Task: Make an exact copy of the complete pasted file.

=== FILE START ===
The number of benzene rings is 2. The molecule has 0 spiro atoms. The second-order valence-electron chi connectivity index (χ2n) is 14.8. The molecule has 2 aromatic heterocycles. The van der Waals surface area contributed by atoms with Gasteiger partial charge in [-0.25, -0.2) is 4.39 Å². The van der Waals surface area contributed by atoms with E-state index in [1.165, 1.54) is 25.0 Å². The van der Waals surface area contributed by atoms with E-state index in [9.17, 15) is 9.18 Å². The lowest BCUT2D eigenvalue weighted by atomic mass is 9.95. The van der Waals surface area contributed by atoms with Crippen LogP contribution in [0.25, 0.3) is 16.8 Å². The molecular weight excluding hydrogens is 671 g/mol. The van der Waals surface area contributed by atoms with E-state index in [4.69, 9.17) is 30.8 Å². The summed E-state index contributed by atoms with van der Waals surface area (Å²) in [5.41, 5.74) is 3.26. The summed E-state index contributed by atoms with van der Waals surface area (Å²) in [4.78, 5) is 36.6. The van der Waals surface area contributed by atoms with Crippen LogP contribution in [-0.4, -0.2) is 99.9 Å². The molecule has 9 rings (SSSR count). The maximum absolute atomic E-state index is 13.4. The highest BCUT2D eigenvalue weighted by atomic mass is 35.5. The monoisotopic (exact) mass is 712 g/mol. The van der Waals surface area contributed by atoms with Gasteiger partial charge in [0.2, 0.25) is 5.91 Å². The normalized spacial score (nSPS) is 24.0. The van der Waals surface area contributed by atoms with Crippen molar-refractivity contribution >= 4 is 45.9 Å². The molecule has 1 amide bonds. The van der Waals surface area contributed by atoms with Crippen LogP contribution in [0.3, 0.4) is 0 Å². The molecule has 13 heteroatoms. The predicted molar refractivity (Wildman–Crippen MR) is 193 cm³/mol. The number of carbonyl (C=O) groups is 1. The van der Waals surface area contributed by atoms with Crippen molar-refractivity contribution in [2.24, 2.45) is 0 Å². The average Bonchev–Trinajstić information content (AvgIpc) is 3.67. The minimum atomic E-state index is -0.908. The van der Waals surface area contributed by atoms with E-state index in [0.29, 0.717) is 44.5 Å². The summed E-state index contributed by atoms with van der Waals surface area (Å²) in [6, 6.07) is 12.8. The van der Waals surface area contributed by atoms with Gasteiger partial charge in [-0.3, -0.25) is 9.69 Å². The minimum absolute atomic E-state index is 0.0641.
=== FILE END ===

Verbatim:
The number of benzene rings is 2. The molecule has 0 spiro atoms. The second-order valence-electron chi connectivity index (χ2n) is 14.8. The molecule has 2 aromatic heterocycles. The van der Waals surface area contributed by atoms with Gasteiger partial charge in [-0.25, -0.2) is 4.39 Å². The van der Waals surface area contributed by atoms with E-state index in [1.165, 1.54) is 25.0 Å². The van der Waals surface area contributed by atoms with E-state index in [9.17, 15) is 9.18 Å². The lowest BCUT2D eigenvalue weighted by atomic mass is 9.95. The van der Waals surface area contributed by atoms with Crippen LogP contribution in [0.25, 0.3) is 16.8 Å². The molecular weight excluding hydrogens is 671 g/mol. The van der Waals surface area contributed by atoms with E-state index in [4.69, 9.17) is 30.8 Å². The summed E-state index contributed by atoms with van der Waals surface area (Å²) in [5.41, 5.74) is 3.26. The summed E-state index contributed by atoms with van der Waals surface area (Å²) in [4.78, 5) is 36.6. The van der Waals surface area contributed by atoms with Crippen LogP contribution in [-0.4, -0.2) is 99.9 Å². The molecule has 9 rings (SSSR count). The maximum absolute atomic E-state index is 13.4. The highest BCUT2D eigenvalue weighted by atomic mass is 35.5. The monoisotopic (exact) mass is 712 g/mol. The van der Waals surface area contributed by atoms with Gasteiger partial charge in [0.2, 0.25) is 5.91 Å². The normalized spacial score (nSPS) is 24.0. The van der Waals surface area contributed by atoms with Crippen molar-refractivity contribution >= 4 is 45.9 Å². The molecule has 1 amide bonds. The van der Waals surface area contributed by atoms with Crippen LogP contribution in [0.3, 0.4) is 0 Å². The molecule has 13 heteroatoms. The predicted molar refractivity (Wildman–Crippen MR) is 193 cm³/mol. The number of carbonyl (C=O) groups is 1. The van der Waals surface area contributed by atoms with Crippen molar-refractivity contribution in [2.24, 2.45) is 0 Å². The average Bonchev–Trinajstić information content (AvgIpc) is 3.67. The minimum atomic E-state index is -0.908. The van der Waals surface area contributed by atoms with E-state index in [0.29, 0.717) is 44.5 Å². The summed E-state index contributed by atoms with van der Waals surface area (Å²) in [6, 6.07) is 12.8. The van der Waals surface area contributed by atoms with Gasteiger partial charge in [-0.3, -0.25) is 9.69 Å². The minimum absolute atomic E-state index is 0.0641.